This is what it means to be Canadian: a spirit of which we can be proud.

Other nations have had handicapped heroes, such as Britain’s Lord Nelson, whose one-armed, one eyed statue stands atop a pillar in Trafalgar Square.

Canada’s are different. The handicapped figures we celebrate are not about being special but examples of inclusion: of a participation that is becoming increasingly ordinary.

Canadians’ response to handicaps is an outgrowth of our pluralism: a pluralism that includes multiple languages and cultures, and can include the religious symbols of another culture as part of the uniform of a member of our national police force.

It is an inclusiveness that extends health care and other aspects of a social safety net on the basis of need and not of personal ability to pay.

It is a spirit that does not leave support of the arts to private philanthropy but actively supports public festivals, funds artists through a peer review system, and extends up to the Governor General, in her annual sponsorship of a forum entitled “Art Matters.”

Canadians accept our differences. In doing so, we value connections that bring us together: the meeting place where the differences, differing abilities or handicaps—call them what you will—makes life incredibly richer.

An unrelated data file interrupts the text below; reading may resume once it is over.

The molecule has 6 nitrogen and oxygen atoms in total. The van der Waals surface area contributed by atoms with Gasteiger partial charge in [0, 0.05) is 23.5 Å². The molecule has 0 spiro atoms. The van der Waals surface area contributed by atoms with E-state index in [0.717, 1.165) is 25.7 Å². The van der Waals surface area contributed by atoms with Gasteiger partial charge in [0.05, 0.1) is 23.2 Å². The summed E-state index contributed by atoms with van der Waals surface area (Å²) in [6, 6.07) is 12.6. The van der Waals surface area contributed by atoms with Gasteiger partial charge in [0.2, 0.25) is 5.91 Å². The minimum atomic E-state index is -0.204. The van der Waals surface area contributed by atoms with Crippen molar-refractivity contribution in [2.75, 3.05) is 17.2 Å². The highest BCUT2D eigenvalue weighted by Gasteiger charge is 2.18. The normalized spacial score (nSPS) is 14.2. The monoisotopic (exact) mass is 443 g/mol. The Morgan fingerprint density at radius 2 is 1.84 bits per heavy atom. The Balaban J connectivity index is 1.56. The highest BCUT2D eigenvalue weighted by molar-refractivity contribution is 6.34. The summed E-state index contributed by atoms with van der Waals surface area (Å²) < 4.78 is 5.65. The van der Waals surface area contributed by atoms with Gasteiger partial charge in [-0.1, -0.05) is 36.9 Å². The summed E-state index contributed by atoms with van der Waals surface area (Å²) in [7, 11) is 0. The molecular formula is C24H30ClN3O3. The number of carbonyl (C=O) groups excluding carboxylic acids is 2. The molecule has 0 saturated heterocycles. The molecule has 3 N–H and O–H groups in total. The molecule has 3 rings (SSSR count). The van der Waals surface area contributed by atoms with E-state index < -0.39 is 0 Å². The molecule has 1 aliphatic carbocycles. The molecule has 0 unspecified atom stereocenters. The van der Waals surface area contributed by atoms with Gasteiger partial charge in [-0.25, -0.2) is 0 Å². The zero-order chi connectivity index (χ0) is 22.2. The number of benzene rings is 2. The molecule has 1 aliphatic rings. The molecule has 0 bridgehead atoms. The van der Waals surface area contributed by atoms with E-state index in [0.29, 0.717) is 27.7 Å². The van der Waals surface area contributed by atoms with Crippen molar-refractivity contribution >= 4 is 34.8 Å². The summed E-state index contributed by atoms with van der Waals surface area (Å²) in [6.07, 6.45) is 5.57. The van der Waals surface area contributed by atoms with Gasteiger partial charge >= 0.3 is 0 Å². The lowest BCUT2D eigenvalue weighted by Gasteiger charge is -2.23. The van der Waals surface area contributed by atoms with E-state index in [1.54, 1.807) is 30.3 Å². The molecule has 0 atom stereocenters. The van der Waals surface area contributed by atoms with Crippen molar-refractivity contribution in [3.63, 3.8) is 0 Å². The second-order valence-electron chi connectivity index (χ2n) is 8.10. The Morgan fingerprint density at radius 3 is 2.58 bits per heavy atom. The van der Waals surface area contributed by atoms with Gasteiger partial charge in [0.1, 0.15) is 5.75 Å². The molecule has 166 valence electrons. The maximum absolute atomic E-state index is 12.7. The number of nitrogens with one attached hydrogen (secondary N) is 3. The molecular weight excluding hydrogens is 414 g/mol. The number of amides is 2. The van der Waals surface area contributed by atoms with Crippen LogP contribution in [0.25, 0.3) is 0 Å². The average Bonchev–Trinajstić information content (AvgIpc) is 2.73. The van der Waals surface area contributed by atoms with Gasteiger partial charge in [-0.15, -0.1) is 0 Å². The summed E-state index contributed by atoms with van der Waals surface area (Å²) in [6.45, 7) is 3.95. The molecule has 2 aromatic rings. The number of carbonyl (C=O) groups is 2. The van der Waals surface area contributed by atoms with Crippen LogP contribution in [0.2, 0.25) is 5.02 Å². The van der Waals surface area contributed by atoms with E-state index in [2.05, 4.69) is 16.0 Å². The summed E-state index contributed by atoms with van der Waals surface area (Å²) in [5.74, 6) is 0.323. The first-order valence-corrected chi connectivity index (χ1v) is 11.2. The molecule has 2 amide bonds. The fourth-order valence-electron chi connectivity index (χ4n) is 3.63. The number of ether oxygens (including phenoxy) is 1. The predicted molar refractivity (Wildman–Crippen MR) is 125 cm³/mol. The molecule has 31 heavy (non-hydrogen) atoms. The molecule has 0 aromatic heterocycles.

In the Canadian fur trade, a man over five feet tall was a misfit as a voyageur. Canoes were designed for small men and large baggage. That didn’t stop bigger men from getting ahead.

The difference between a talent and a handicap is simply one of attitude: what we do with it.

Those who have lost an arm or a leg often report the phenomenon of a phantom limb with sensations of heat, cold, pain, pressure, even of movement, from something no longer there.

The limb still exists in the mind, even when there is nothing physical for it to motor.

That is what para-olympic athletes do. Their ski poles, skates, wheelchairs and prostheses become integral parts of their mental bodies, serving the intentions of the mind.

The difference between a para and an able-bodied Olympiad is not as great as between an athlete or musician who trains the body and an individual who is resigned to limitations.

This is like the experience/presence of Canada in the body of the nations of the world. In many ways we lack specific characteristics that define many of the world’s nation states.

And we have a boundless spirit and presence that enables us to connect with Earth’s peoples.

Our phantom limbs extend world wide to Europe, Asia, Africa, South America and Oceana, where they are not phantom at all, but very much embodied in the lives of other peoples.

To say Canadians are different in accepting differences is missing the point. Humanity manifests in many streams, and most of these are represented in Canada or touched by it.

Canadians are blessed in having space and time to recognize and incorporate these differences in a mural of global resonance and splendour.

Canada is a nation of differently abled, of handicapped, that highlights a shared wholeness. Vive les differences et vive l’unité!